Through trained behavior, we can learn to respond in a healthier, more appropriate way. Navy Seals do this all the time. I recently read in the book Damn Few where Seal Rorke Denver’s colleague remained calm and continued to shoot at the enemy after a slight distraction: he was shot in the eye! Talk about trained behavior! I’ve never been shot in the eye, but if by some chance I happened to be shooting a gun at an enemy and I did get shot in the eye, I would probably just freak out.
So next time you don’t feel inspired, do your work anyway. Connect people. Serve people. Success loves action. So take action and, chances are, the feelings of inspiration will follow.
Boy, wouldn’t that be awesome if there was a single blog post or essay that could tell you exactly how to lead with influence. I’d want to read that guy’s blog every time he posted something. But I don’t know how to answer the questions, so I’m going to give you some thoughts to ponder.
The Men of Northridge
Positional influence is unfair and doesn’t work well. Sure, people will appease their boss to his or her face, but we all know what happens behind their back. There is this covert hostility in the workplace with positional leaders. But there are leaders who lead with influence. Some people have titles, some don’t. Some do this on purpose, others are totally unaware they are doing it.
My cousin can make a white Lacoste polo look sharp. He’s in great shape, and when he wears a basic shirt like that and he looks good in it, he makes me want to work out more, eat better, lose weight, and go buy a white Lacoste polo. He wasn’t trying to do that. In fact, he probably doesn’t even know he had that effect on me unless he’s reading this post right now. So this is unintentional influential leadership.
There are others, like my dear friend and worship pastor at our church who lead hundreds and hundreds of creative arts volunteers. His leadership is so inspiring and engaging, hundreds (possibly thousands) of people each year take time off work and away from family, put in tons of hours, drive long distances, and wear themselves out physically, mentally, and emotionally just to be a part of an awesome team and perform in our annual production, The Glory of Christmas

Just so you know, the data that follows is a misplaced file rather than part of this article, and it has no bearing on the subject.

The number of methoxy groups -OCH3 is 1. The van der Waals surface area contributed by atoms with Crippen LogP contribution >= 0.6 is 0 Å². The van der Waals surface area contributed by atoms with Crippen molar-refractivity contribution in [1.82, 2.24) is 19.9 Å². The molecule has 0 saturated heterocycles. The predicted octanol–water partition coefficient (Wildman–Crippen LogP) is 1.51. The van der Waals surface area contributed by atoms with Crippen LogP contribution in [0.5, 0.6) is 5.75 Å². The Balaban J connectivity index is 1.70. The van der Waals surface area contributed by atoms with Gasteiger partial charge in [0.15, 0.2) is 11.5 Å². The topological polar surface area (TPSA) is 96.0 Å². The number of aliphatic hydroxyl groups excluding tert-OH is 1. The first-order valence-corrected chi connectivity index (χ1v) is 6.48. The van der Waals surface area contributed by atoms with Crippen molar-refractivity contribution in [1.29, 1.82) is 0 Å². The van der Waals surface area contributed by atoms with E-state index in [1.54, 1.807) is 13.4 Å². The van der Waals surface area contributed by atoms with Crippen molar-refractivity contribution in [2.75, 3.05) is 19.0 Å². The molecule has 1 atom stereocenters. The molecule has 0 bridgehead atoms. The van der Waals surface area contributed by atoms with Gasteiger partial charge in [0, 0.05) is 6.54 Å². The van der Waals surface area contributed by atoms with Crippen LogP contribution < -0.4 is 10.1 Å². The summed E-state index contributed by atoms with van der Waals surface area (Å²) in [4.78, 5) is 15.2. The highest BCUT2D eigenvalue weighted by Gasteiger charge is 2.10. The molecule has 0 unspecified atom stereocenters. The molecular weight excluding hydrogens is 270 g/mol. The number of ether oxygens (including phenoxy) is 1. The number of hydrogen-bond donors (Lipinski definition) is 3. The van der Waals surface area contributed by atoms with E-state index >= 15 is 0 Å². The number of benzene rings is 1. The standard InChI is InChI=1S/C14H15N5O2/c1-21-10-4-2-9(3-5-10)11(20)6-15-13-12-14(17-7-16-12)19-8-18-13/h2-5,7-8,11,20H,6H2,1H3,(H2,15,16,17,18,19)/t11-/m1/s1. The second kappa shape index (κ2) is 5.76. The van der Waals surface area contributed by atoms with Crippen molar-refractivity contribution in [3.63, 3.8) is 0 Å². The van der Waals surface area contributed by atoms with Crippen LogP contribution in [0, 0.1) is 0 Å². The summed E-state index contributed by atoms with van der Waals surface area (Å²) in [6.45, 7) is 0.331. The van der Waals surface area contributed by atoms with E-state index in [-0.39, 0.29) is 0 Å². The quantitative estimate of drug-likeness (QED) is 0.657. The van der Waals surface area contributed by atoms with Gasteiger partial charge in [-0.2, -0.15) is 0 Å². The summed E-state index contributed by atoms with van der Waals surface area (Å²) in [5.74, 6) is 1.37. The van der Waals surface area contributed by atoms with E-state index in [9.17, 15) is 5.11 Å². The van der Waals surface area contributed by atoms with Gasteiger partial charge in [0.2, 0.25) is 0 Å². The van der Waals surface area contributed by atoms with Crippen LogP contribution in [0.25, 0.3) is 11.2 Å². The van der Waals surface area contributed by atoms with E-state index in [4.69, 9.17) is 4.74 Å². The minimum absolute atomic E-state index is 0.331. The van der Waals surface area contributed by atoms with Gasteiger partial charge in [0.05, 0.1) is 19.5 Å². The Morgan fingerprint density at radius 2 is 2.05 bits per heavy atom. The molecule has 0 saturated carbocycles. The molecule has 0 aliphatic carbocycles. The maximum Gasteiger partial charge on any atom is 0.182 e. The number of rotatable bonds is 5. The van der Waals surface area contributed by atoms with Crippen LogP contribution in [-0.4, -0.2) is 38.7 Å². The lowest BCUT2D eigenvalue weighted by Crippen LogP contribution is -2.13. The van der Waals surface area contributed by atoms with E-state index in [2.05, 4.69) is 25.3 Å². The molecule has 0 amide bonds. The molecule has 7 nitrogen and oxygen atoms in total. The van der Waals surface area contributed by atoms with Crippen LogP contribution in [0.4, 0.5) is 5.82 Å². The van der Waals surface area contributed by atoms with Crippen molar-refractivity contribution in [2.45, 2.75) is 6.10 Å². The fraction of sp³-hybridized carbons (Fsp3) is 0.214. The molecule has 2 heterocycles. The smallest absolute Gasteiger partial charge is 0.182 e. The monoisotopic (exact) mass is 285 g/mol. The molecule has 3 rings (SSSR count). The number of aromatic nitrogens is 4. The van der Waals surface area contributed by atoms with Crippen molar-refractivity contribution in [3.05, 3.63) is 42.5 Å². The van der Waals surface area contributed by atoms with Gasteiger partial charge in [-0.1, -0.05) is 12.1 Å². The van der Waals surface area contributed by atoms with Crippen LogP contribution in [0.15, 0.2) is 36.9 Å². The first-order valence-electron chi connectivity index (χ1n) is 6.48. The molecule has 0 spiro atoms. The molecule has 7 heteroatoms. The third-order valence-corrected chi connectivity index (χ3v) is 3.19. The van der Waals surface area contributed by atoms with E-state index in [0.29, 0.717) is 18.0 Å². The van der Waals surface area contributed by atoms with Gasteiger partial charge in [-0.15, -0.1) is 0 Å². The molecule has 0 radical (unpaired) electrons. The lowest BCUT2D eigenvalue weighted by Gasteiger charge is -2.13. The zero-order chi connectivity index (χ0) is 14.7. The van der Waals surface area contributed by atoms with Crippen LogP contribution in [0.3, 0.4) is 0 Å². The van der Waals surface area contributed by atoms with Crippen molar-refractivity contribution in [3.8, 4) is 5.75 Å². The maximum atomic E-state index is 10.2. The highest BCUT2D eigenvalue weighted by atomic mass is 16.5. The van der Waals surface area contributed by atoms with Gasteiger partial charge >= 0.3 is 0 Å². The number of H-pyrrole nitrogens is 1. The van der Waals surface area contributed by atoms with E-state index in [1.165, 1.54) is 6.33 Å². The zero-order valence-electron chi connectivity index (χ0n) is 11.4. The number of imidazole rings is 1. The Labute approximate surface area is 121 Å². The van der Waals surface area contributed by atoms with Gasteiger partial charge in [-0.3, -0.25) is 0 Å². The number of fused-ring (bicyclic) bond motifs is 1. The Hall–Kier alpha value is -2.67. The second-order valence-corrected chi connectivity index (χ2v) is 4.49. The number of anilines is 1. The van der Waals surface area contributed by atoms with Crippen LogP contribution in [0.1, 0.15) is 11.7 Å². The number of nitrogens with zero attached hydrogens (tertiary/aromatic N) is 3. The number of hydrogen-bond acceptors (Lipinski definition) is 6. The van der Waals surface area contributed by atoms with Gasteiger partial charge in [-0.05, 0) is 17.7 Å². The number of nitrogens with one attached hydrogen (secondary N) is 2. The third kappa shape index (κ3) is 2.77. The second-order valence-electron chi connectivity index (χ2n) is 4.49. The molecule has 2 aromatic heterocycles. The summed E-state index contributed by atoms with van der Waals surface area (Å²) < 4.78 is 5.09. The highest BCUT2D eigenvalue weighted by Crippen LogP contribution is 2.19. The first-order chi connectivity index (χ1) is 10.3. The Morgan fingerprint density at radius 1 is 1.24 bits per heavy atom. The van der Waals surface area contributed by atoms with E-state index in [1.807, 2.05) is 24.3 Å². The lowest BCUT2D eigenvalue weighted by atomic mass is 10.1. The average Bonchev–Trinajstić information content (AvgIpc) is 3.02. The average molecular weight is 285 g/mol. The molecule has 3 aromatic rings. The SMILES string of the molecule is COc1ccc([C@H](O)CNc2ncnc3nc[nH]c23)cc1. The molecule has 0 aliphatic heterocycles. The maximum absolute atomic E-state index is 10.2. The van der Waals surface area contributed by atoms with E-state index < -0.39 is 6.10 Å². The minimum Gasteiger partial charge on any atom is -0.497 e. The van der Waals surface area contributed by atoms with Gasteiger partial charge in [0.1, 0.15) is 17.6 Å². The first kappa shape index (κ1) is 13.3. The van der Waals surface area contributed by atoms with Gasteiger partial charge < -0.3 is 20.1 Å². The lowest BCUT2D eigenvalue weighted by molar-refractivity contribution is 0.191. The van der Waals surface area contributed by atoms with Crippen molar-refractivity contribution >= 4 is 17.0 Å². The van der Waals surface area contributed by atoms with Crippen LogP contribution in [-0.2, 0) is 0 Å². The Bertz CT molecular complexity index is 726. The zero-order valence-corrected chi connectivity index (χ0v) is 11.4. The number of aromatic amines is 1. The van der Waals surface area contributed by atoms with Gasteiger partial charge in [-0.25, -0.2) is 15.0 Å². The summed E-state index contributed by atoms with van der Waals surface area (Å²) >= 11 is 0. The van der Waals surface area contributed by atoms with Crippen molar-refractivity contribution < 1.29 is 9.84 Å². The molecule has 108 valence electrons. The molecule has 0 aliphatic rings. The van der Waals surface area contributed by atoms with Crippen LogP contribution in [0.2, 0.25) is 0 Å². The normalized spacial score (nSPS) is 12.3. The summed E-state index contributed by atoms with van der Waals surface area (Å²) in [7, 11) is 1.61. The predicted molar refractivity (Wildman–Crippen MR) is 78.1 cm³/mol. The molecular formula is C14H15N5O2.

. And every person that volunteers leaves better than he or she started. Granted, he has positional leadership, but he doesn’t use it. He is such a great guy, that he continually earns
the right to lead people.
Earning that right on an ongoing basis (versus riding on the coat tails of your past success or acquired position) is the only thing that will make people follow you by choice. The results of this are profound.
I’ve been thinking…dangerous, I know…about how we always see the very things on which we focus.
If you’re looking for things you don’t like, you’ll find them every time. If you’re looking for things that inspire you, you’ll find yourself inspired.
I recently made a commitment to be 100% intentional about what I think about. My mission: find reasons to be grateful. It’s working well.
Harry S. Truman said, “Whether you think you can or think you can’t, you’re right.” I agree, Mr. Truman – I’m grateful for your input.
We ask and answer about 350 questions every day. What will I wear? Should I address that? Or sometimes chilling questions like, “What color casket do you think he would have wanted?”
I ask God a question every day: “God, where are you working today and how can I help?” Here’s the challenge: we often ask a question and then don’t stick around long enough for the answer.
What’s more is we’re not the best listeners either. I always chuckle when I say something like, “Good morning!” And I hear, “I’m good. You?”
The reality is, when you ask something, stick around for the answer. If it doesn’t come, listen better. Sometimes it’s right in front of you, you’ve just forgotten what you were looking for.
If the tongue is powerful, then our words are power tools. We don’t need to use power tools as often as we think.
If you’re in a less than favorable situation, talk less and listen more. You may be surprised at the outcome.